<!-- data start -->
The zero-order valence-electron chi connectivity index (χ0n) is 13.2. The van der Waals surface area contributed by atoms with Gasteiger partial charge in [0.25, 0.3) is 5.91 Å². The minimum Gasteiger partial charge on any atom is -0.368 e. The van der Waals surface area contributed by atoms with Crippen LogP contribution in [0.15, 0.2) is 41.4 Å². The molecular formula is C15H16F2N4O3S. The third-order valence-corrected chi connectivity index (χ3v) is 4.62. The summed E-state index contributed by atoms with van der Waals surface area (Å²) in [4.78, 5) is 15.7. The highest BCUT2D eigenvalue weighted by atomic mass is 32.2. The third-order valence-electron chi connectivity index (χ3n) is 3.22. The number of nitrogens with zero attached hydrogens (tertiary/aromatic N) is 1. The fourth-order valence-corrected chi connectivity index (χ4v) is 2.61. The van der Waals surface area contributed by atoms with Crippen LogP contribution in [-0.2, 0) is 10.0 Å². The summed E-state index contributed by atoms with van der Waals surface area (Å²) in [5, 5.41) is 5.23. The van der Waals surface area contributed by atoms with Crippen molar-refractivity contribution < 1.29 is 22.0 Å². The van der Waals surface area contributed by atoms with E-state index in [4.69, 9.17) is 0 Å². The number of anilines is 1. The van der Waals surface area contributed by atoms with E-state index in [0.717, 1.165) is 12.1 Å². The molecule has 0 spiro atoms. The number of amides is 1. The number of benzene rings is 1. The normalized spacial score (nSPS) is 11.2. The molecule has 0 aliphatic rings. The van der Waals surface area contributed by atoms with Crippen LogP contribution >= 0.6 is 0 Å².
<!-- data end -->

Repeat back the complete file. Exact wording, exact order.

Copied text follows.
The zero-order valence-electron chi connectivity index (χ0n) is 13.2. The van der Waals surface area contributed by atoms with Gasteiger partial charge in [0.25, 0.3) is 5.91 Å². The minimum Gasteiger partial charge on any atom is -0.368 e. The van der Waals surface area contributed by atoms with Crippen LogP contribution in [0.15, 0.2) is 41.4 Å². The molecular formula is C15H16F2N4O3S. The third-order valence-corrected chi connectivity index (χ3v) is 4.62. The summed E-state index contributed by atoms with van der Waals surface area (Å²) in [4.78, 5) is 15.7. The highest BCUT2D eigenvalue weighted by atomic mass is 32.2. The third-order valence-electron chi connectivity index (χ3n) is 3.22. The number of nitrogens with zero attached hydrogens (tertiary/aromatic N) is 1. The fourth-order valence-corrected chi connectivity index (χ4v) is 2.61. The van der Waals surface area contributed by atoms with Crippen LogP contribution in [-0.2, 0) is 10.0 Å². The summed E-state index contributed by atoms with van der Waals surface area (Å²) in [5, 5.41) is 5.23. The van der Waals surface area contributed by atoms with Crippen molar-refractivity contribution < 1.29 is 22.0 Å². The van der Waals surface area contributed by atoms with E-state index in [4.69, 9.17) is 0 Å². The number of anilines is 1. The van der Waals surface area contributed by atoms with E-state index in [0.717, 1.165) is 12.1 Å². The molecule has 0 spiro atoms. The number of amides is 1. The number of benzene rings is 1. The normalized spacial score (nSPS) is 11.2. The molecule has 0 aliphatic rings. The van der Waals surface area contributed by atoms with Crippen LogP contribution >= 0.6 is 0 Å².